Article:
In Manhattan, Superstorm Sandy's surging tide knocked out a Con Ed substation, darkening the city below Manhattan. Private generators provided some light, including the blue glow of the new World Trade Center, whose base is three feet above sea level. See related poster (pdf)
Photograph by Iwan Baan, Reportage by Getty Images


Sandy narrowed New Jersey's beaches by more than 30 feet on average. At Seaside Heights, it swept away the pier under the roller coaster. See related poster (pdf)
Photograph by Stephen Wilkes


The Damage Done ... By the time Sandy struck the Northeast, as a NASA computer model (pictured) had predicted four days earlier, it had killed 72 people in the Caribbean. It was no longer a hurricane - but it was a thousand miles wide, with 80-mile-an-hour winds that drove the sea onto the coast in lethal surges. The final death toll was 147. See related poster (pdf) See full gallery of photos (pdf)


The map above shows North America as it is now, with only one difference: All the ice on land here, as well as in other parts of the world, has melted and drained into the sea, raising it 216 feet and creating new shorelines for our continents and inland seas. There are more than five million cubic miles of ice on Earth, and some scientists say it would take more than 5,000 years to melt it all. If we continue adding carbon to the atmosphere, we’ll very likely create an ice-free planet, with an average temperature of perhaps 80 degrees Fahrenheit instead of the current 58.



As the world warms, it may see more storms like Sandy. It will certainly see higher seas. In the poster above, "If All the Ice Melted" [See related poster (pdf)], how the ultimate sea-level catastrophe would reshape our world is examined.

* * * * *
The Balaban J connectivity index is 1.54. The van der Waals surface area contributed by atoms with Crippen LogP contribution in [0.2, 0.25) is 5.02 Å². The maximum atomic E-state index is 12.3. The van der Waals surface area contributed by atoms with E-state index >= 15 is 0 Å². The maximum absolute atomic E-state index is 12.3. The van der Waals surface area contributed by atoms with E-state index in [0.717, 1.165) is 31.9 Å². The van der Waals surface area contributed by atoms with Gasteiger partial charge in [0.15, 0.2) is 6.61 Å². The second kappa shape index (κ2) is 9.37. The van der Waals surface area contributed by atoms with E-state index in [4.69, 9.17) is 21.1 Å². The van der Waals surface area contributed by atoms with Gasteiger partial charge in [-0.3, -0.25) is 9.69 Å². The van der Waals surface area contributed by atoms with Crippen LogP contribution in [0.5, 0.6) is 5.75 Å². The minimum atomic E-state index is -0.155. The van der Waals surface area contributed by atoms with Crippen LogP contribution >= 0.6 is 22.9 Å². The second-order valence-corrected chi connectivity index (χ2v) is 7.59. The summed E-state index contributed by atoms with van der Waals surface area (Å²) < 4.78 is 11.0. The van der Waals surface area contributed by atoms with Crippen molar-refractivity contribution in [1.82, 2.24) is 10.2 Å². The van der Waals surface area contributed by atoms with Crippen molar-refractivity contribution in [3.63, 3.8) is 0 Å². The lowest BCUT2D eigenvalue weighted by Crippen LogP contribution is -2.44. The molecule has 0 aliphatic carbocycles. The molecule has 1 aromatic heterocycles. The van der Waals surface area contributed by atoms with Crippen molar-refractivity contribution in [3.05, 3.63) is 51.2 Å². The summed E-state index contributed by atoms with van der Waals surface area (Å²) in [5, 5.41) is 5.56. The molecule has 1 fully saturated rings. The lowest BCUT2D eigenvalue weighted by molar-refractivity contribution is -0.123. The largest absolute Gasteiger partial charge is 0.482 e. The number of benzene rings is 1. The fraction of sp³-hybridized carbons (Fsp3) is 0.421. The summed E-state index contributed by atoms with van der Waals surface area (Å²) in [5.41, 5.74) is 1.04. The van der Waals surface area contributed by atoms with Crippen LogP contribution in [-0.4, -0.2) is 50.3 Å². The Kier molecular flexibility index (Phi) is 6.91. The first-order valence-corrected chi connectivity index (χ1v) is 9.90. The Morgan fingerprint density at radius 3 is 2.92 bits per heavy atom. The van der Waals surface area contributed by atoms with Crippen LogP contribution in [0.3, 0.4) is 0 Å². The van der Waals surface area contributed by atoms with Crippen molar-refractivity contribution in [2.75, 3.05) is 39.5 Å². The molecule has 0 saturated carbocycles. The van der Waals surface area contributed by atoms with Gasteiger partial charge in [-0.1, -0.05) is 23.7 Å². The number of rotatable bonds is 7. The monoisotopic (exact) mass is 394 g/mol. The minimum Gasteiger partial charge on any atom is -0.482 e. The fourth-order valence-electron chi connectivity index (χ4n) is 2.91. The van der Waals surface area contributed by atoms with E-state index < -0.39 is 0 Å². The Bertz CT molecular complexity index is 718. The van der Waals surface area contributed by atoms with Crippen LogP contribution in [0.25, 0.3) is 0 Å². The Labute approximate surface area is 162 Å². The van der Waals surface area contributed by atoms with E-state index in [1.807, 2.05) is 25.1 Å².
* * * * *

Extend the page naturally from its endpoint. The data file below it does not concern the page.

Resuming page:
Illustrated in the poster above, "The World at Hight Water" [See related poster (pdf)], is what many parts of Earth would look like if unchecked warming melts all the ice, which would raise seas 216 feet.


The Damage Done ... After a long day of organizing relief efforts, Brandon d’Leo, a surfer and sculptor, rests in his candlelit apartment in the Rockaway Beach neighborhood of Queens, New York. Like many of his neighbors, d’Leo lost electricity for a few days—and heat and hot water for more than two months—after Sandy pounded the community. Photograph by Davina Grincevicius


The Damage Done ... Brooklyn, New York. Photograph by Kirsten Luce, New York Times/Redux


The Damage Done ... Path Station, Hoboken, New Jersey. Photograph by Port Authority of New York & New Jersey, AFP Photo


The Damage Done ... Breezy Point, Queens, New York. Photograph by JB Nicholas, Splash News/Corbis


The Damage Done ... Staten Island, New York. Photograph by John Minchillo, AP Images


The Damage Done ... Hoboken, New Jersey. Photograph by Charles Sykes, AP Images


A Superstorm in 2100 ... What would happen to New York if the storm surge hurled at it by a storm like Sandy were riding on a sea that had risen five feet higher? See related poster (pdf)


A Superstorm in 2100 ...  What is the genesis of a storm surge?


Chart: Rising Seas ... Sea level didn’t change much for nearly 2,000 years, but has been rising at an accelerated rate in the past few decades. See related poster (pdf)


Map: Uneven Impacts ... If sea level rises an average of three feet by 2100, the impacts will be felt the most in vulnerable coastal cities. See related poster (pdf)


Birthday Canyon, Greenland. It’s a small contributor now, but its surface has started melting in summer—a worrisome sign. The ice sheet contains enough water to raise sea level nearly 25 feet. Photograph by James Balog, Extreme Ice Survey

Why the Seas Rise ... Locally, sea level can rise because the land is sinking. Globally, it rises because the total volume of seawater is increasing. Global warming drives that in two basic ways: by warming the ocean and by melting ice on land, which adds more water. Since 1900 global sea level has risen about eight inches. It’s now rising at about an eighth of an inch a year—and accelerating. See the full gallery of photos (pdf)